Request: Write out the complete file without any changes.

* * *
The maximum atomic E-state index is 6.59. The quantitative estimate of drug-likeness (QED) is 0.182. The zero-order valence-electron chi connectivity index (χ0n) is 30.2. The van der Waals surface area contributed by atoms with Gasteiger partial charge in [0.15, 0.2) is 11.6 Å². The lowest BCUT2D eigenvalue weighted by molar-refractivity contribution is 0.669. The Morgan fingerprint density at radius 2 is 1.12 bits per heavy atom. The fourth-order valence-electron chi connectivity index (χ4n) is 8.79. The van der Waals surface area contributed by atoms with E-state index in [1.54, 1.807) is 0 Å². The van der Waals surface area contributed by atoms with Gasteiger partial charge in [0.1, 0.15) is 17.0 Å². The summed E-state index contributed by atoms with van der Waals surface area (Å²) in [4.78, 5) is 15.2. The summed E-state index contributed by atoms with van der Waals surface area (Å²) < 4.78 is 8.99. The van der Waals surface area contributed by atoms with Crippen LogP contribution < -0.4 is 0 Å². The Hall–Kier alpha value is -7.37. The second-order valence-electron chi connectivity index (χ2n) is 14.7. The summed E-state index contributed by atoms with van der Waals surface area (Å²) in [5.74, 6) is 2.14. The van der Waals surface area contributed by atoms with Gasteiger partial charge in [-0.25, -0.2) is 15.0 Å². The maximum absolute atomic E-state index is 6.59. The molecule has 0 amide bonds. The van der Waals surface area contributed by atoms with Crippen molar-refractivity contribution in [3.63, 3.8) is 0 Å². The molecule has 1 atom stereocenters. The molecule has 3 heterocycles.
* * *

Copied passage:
The maximum atomic E-state index is 6.59. The quantitative estimate of drug-likeness (QED) is 0.182. The zero-order valence-electron chi connectivity index (χ0n) is 30.2. The van der Waals surface area contributed by atoms with Gasteiger partial charge in [0.15, 0.2) is 11.6 Å². The lowest BCUT2D eigenvalue weighted by molar-refractivity contribution is 0.669. The Morgan fingerprint density at radius 2 is 1.12 bits per heavy atom. The fourth-order valence-electron chi connectivity index (χ4n) is 8.79. The van der Waals surface area contributed by atoms with E-state index in [1.54, 1.807) is 0 Å². The van der Waals surface area contributed by atoms with Gasteiger partial charge in [0.1, 0.15) is 17.0 Å². The summed E-state index contributed by atoms with van der Waals surface area (Å²) in [4.78, 5) is 15.2. The summed E-state index contributed by atoms with van der Waals surface area (Å²) < 4.78 is 8.99. The van der Waals surface area contributed by atoms with Crippen LogP contribution < -0.4 is 0 Å². The Hall–Kier alpha value is -7.37. The second-order valence-electron chi connectivity index (χ2n) is 14.7. The summed E-state index contributed by atoms with van der Waals surface area (Å²) in [5.74, 6) is 2.14. The van der Waals surface area contributed by atoms with Gasteiger partial charge in [-0.25, -0.2) is 15.0 Å². The maximum absolute atomic E-state index is 6.59. The molecule has 0 amide bonds. The van der Waals surface area contributed by atoms with Crippen molar-refractivity contribution in [3.63, 3.8) is 0 Å². The molecule has 1 atom stereocenters. The molecule has 3 heterocycles.